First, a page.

Grand Ayatollah Montazeri’s funeral sees hundreds of thousands challenge the Iranian regime
Opposition supporters chanted anti-government slogans in Iran’s holy city of Qom on Monday after the funeral of Ayatollah Montazeri.
Mourners wearing green items, a symbol of the protests that followed last June’s presidential election, chanted slogans similar to those used in the post-ballot demonstrations.
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There were clashes between hardline pro-government vigilantes and mourners, reports said. “Ansar Hezbollah groups entered the crowd and wanted to derail the slogans and disrupt the ceremony. They went away after clashing with some people,” Rahesabz website reported.
Presidential challengers Mir-Hussein Mousavi and Mehdi Karrubi were among those present. “Hundreds of thousands from all over the country” gathered today outside Montazeri’s house in the city of Qom to take part, opposition leader Mr Mousavi’s Kaleme.org website said.
Ayatollah Montazeri, once an ally of Ayatollah Ruhollah Khomeini who led the 1979 Islamic Revolution, was designated to succeed him as Supreme Leader before the two fell out over the execution of opposition members shortly before Khomeini died in 1989. The post of Supreme Leader has since been held by Ayatollah Ali Khamenei.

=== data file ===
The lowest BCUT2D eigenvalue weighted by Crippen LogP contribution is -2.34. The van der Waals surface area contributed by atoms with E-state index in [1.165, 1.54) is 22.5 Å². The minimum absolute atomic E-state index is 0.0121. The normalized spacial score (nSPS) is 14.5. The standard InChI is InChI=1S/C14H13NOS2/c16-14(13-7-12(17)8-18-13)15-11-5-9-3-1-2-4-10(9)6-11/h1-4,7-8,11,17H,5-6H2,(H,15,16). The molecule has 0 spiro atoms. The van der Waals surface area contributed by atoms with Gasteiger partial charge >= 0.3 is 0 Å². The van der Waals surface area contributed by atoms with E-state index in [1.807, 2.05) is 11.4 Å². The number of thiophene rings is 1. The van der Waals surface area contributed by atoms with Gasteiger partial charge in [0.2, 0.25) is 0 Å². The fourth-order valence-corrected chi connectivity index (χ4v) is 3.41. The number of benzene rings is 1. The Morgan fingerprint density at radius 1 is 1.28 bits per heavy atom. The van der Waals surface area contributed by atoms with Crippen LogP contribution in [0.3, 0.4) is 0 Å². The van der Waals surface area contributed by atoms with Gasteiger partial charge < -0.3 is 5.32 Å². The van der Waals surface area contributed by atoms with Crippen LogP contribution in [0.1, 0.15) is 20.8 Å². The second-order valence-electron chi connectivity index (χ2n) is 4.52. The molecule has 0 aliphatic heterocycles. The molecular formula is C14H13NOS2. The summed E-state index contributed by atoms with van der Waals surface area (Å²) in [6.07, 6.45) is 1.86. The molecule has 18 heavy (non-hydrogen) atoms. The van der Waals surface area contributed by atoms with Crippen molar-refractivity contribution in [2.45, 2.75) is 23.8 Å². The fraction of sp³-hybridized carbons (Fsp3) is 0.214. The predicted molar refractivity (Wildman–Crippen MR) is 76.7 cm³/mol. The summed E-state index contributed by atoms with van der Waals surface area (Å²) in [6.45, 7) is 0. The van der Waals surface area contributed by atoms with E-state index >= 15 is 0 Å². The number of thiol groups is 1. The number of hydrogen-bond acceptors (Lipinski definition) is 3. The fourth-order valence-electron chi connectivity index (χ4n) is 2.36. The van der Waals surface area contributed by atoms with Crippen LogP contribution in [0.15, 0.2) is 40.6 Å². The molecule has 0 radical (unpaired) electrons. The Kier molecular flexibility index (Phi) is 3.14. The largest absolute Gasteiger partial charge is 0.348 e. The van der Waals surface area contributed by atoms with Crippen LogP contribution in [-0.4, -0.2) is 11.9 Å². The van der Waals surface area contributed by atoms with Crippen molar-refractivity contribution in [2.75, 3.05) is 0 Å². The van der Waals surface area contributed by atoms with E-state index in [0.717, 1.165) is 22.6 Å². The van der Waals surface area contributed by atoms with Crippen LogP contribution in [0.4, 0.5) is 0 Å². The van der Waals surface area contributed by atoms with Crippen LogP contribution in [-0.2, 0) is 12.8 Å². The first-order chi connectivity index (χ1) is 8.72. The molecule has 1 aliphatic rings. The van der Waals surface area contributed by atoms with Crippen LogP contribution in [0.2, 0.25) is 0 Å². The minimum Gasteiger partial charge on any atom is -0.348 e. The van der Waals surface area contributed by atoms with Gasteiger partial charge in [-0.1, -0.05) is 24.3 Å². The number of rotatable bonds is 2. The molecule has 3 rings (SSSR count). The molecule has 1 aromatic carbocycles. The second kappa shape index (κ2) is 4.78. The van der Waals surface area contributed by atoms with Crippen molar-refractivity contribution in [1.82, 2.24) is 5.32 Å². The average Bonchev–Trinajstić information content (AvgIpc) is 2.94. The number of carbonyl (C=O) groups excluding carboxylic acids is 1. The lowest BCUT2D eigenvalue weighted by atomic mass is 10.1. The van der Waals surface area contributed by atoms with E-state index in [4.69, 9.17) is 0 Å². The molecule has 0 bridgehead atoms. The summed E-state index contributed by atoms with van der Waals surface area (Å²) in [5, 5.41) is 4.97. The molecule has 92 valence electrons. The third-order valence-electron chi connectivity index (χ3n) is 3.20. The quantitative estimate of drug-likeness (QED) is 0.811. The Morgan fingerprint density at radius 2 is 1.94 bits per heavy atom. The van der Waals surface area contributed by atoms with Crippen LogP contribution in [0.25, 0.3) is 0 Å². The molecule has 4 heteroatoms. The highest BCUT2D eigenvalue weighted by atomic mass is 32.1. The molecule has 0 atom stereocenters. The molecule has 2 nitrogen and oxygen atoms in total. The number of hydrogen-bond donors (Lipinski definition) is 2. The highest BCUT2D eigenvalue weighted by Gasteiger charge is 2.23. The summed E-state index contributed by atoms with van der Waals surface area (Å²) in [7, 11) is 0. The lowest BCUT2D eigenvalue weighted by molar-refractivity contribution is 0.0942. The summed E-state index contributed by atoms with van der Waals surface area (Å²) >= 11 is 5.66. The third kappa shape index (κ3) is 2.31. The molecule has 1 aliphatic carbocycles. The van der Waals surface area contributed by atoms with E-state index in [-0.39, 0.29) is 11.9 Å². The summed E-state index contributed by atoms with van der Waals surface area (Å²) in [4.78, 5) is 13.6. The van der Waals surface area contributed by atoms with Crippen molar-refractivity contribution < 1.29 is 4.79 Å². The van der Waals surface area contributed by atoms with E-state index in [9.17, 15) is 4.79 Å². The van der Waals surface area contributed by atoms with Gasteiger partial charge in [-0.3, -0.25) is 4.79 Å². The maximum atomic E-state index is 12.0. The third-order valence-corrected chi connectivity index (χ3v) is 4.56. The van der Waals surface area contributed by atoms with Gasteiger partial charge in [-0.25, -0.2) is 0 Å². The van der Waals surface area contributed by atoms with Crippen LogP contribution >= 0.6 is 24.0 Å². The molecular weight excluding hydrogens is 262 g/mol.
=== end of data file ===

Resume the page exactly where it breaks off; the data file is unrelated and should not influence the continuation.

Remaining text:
In September, authorities arrested three grandsons of Montazeri after he urged the clergy to speak out against Iran’s leadership and the crackdown that followed President Mahmoud Ahmadinejad’s re-election. The opposition alleged that the June election was marred by fraud, a charge that Ahmadinejad denied.
Kaleme said people were chanting slogans in support of opposition leaders Mr Mousavi and Mr Karoubi.
It quoted one slogan as saying, in reference to the green colour of the pro-reform movement in Iran: “Today is the day of mourning and the green Iranian nation is the owner of this mourning.”
Kaleme said people were carrying various “green symbols”, an apparent reference to green wristbands and other items in the same colour.
It said there was a “considerable” presence of security forces, but that there had so far been no report of any clashes.
Ayatollah Montazeri’s death on Saturday coincides with tensions rising once again in the Islamic Republic, six months after the disputed June presidential poll plunged the major oil producer into political crisis.
The cleric was named in the 1980s to succeed revolutionary leader Ayatollah Ruhollah Khomeini as Iran’s top authority, but fell out with the leadership. He was under house arrest in Qom from 1998 until 2003 and became a respected opposition figure.